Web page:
796 looking

   798 he delights

   .... If I don't take pleasure in
   [looking at] you.

   800 A curse on Dictys ... [who tried]
   To deprive [??] me of this prey!
   Come he[re], diddums!
   [They make a clucky noise]
   Don't be frightened! Why are you whimpering?

   805 Come here, let's join the boys ri[ght
   away]
   you will come, my dear, to my kindly
   child-rearing hands,
   you'll take delight in martens, fawns,
   and young porcupines,

   810 and you'll make a third in bed
   with your mother [and] your father here.
   And daddy will provide
   His little one with fun
   And a healthy upbringings, so that

   815 [eventually] after growing [to full strength],
   You can yourself [in the mountains],
   With the hoof of your fawn-slaying
   Foot, chase down the wild creatures,
   And without s[pear]
   Provide fare for your mother to feast on,
   In the same way as do your stepbrothers,
   Among whom you will be reared as a

   820 dependant.


It is obvious that these lines do not contain an actual lullaby. Though, there is scholarly agreement that these lines contain a lyric song and, more specifically, a kind of lullaby (21). Nevertheless, we should look into existing evidence for lullabies and into extant "literary" lullabies in order to come to a conclusion regarding the generic character of this song.

It is true that these lines have a lot in common with extant "literary" lullabies and in general their content presents similarities with the characteristics of lullabies, as described in the testimonia: its performer, the father of the Satyrs, describes himself as a nurse (line 770), and aims to calm down an infant and probably to get it to sleep (22). He uses a combination of melody and movement or body language (lines 793, 803) and the song contains a fantastic narrative (Perseus' envisaged future in the Satyric family). The content of this song is simple and it has an educational aspect, as we shall see. Lastly, we clearly have the occasion for the performance of a lullaby. There is a baby who needs soothing and his nurse, and within the dramatic context of the play this song appears in a moment of crisis (after Danae's desperate plea for help, though she does not face any real danger). From this point of view Papposilenus' song can be considered a "literary" lullaby or, at least, a lyric song affiliated with other extant "literary" lullabies.

Papposilenus' satyric lullaby is weaved into a web of other "literary" lullabies. Three of them are coming from tragedy and the fourth is a lullaby addressed to the infant Perseus again (in Simonides 543 PMG). Two of the "dramatic" lullabies (in Sophocles' Philoctetes 825-833 and in Euripides' Orestes 174-182) might have had negative undertones. When Electra addressed a lullaby to her brother, who was a grown man, she combined her plea to sleep with an invocation of deities with chthonic connotations. In Philoctetes when grown men (the seamen of Neoptolemus) addressed a lullaby to another grown man (Philoctetes) they do not just wished him to sleep. Their lullaby, possibly, is a part of Philoctetes' deception. In Euripides' Hypsipyle the homonymous heroine, a nurse, sings a lullaby for young Opheltes (fr. 752, lines 5-8), using a combination of singing and playing music (rattling castanets in line 5, reference to singing in lines 15-16). Hypsipyle's purpose of singing is to make little Opheltes fall asleep ([TEXT NOT REPRODUCIBLE IN ASCII], line 11). Similarly to Papposilenus, as we will later see, she states that she will not stop providing the infant with everything he needs ([TEXT NOT REPRODUCIBLE IN ASCII], lines 6-7, with smiles and services) until he grows up ([TEXT NOT REPRODUCIBLE IN ASCII], line 5). Although she had good intentions, we all know that the lullaby ultimately led to the death of Opheltes. Nevertheless these plays were performed after Aeschylus' Net-Haulers (23), they are indicative of the atmosphere that a lullaby could create in the Athenian theatre.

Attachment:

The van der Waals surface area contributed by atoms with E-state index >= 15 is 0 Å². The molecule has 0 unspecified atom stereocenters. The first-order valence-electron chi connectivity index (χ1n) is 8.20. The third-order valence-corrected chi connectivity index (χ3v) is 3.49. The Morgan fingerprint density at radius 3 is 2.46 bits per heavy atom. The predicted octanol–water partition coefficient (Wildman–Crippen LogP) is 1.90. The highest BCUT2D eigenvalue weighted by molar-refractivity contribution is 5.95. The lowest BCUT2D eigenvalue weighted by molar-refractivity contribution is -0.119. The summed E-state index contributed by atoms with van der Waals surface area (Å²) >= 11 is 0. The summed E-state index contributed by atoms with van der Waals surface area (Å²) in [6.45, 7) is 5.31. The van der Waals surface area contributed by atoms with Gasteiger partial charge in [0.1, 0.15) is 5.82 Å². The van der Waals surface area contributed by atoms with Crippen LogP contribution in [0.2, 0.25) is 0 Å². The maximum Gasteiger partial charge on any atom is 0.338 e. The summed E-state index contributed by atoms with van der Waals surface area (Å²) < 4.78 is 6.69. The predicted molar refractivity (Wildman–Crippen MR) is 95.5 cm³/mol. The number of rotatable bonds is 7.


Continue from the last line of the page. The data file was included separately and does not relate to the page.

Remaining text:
Simonides' fr. 543 PMG, on the other hand, was composed at about the same period with Aeschylus' satyr-play and Danae's lullaby is addressed to the same infant (24). Apart from the elevated linguistic register used in Simonides' composition and equally attested in some parts of the lullaby performed in the Net-Haulers (25), we cannot say that these two fragments have a lot in common. In Simonides' poem the performer of the song is Danae, a woman and the mother of the child, while in the Net-Haulers is Papposilenus. In Simonides' poem the mother and the infant face a real danger due to the tempest which is viewed almost in an animalistic way, as a monster that had to be calmed down. In the Net-Haulers, on the other hand, the "monster" is the one performing the song. Danae in Simonides' fragment is really upset and afraid of a real danger, contrary to Perseus who is calm and asleep. In Aeschylus' Net-Haulers the episode of the exposure of Danae and Perseus is in another stage. The mother and the child are safe from the storm. However, the child now is upset and needs to be calmed down. In Simonides' poem Danae's speech ends with a plea to Zeus for help. She addressed Zeus with respect and no remorse and tried to keep herself calm. In the Net-Haulers, however, Danae blames Zeus for her troubles and reacts in an almost hysterical way, though her own and Perseus' lives are not in real danger (26). We cannot be sure that Aeschylus was aware of Simonides' composition. In case he was though, we do not only have various anonymous lullabies in the intertextual background of the Net-Haulers. We might also possess a treatment of a specific lyric lullaby by a satyr-play. We can suggest that if this is true, then the strong contrast between Danae's calm and respectful speech in Simonides and her reaction in the Net-Haulers would add a strong comic flavor to the scene.